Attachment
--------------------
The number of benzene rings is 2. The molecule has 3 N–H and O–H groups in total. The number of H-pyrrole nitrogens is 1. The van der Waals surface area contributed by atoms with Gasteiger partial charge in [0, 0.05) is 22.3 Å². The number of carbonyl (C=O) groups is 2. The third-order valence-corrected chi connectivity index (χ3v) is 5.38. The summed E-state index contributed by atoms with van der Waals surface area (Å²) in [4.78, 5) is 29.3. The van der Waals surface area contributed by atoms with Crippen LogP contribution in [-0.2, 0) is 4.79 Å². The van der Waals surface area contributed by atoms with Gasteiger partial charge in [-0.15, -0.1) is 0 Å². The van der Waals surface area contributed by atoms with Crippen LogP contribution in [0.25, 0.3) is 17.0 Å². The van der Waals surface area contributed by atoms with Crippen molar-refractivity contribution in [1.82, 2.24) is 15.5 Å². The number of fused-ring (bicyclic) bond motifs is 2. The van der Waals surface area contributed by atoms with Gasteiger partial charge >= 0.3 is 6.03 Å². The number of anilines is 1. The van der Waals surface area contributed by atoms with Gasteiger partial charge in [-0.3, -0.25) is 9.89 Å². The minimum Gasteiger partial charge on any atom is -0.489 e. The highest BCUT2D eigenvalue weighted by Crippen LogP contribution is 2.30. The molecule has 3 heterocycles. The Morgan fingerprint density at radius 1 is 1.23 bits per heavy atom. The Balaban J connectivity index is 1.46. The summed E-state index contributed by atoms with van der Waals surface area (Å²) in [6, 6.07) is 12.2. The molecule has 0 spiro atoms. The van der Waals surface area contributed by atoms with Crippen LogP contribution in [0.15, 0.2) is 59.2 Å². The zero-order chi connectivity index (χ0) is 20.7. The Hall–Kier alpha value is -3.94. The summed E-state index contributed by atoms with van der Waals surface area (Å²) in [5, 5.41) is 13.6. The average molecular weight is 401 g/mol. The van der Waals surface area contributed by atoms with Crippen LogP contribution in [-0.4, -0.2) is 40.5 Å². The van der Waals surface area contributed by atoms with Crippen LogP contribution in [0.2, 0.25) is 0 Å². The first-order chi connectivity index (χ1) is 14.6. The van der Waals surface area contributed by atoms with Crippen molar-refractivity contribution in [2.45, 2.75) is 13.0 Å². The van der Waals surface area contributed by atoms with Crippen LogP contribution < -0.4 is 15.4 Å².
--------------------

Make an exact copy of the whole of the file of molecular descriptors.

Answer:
The number of benzene rings is 2. The molecule has 3 N–H and O–H groups in total. The number of H-pyrrole nitrogens is 1. The van der Waals surface area contributed by atoms with Gasteiger partial charge in [0, 0.05) is 22.3 Å². The number of carbonyl (C=O) groups is 2. The third-order valence-corrected chi connectivity index (χ3v) is 5.38. The summed E-state index contributed by atoms with van der Waals surface area (Å²) in [4.78, 5) is 29.3. The van der Waals surface area contributed by atoms with Crippen LogP contribution in [-0.2, 0) is 4.79 Å². The van der Waals surface area contributed by atoms with Gasteiger partial charge in [-0.15, -0.1) is 0 Å². The van der Waals surface area contributed by atoms with Crippen LogP contribution in [0.25, 0.3) is 17.0 Å². The van der Waals surface area contributed by atoms with Crippen molar-refractivity contribution in [1.82, 2.24) is 15.5 Å². The number of fused-ring (bicyclic) bond motifs is 2. The van der Waals surface area contributed by atoms with Gasteiger partial charge >= 0.3 is 6.03 Å². The number of anilines is 1. The van der Waals surface area contributed by atoms with Gasteiger partial charge in [-0.3, -0.25) is 9.89 Å². The minimum Gasteiger partial charge on any atom is -0.489 e. The highest BCUT2D eigenvalue weighted by Crippen LogP contribution is 2.30. The molecule has 3 heterocycles. The Morgan fingerprint density at radius 1 is 1.23 bits per heavy atom. The Balaban J connectivity index is 1.46. The summed E-state index contributed by atoms with van der Waals surface area (Å²) in [6, 6.07) is 12.2. The molecule has 0 spiro atoms. The van der Waals surface area contributed by atoms with Crippen LogP contribution in [0.15, 0.2) is 59.2 Å². The zero-order chi connectivity index (χ0) is 20.7. The Hall–Kier alpha value is -3.94. The summed E-state index contributed by atoms with van der Waals surface area (Å²) in [5, 5.41) is 13.6. The average molecular weight is 401 g/mol. The van der Waals surface area contributed by atoms with Crippen LogP contribution in [-0.4, -0.2) is 40.5 Å². The van der Waals surface area contributed by atoms with Crippen LogP contribution in [0.2, 0.25) is 0 Å². The first-order chi connectivity index (χ1) is 14.6. The van der Waals surface area contributed by atoms with Crippen molar-refractivity contribution in [2.45, 2.75) is 13.0 Å². The van der Waals surface area contributed by atoms with Crippen LogP contribution < -0.4 is 15.4 Å².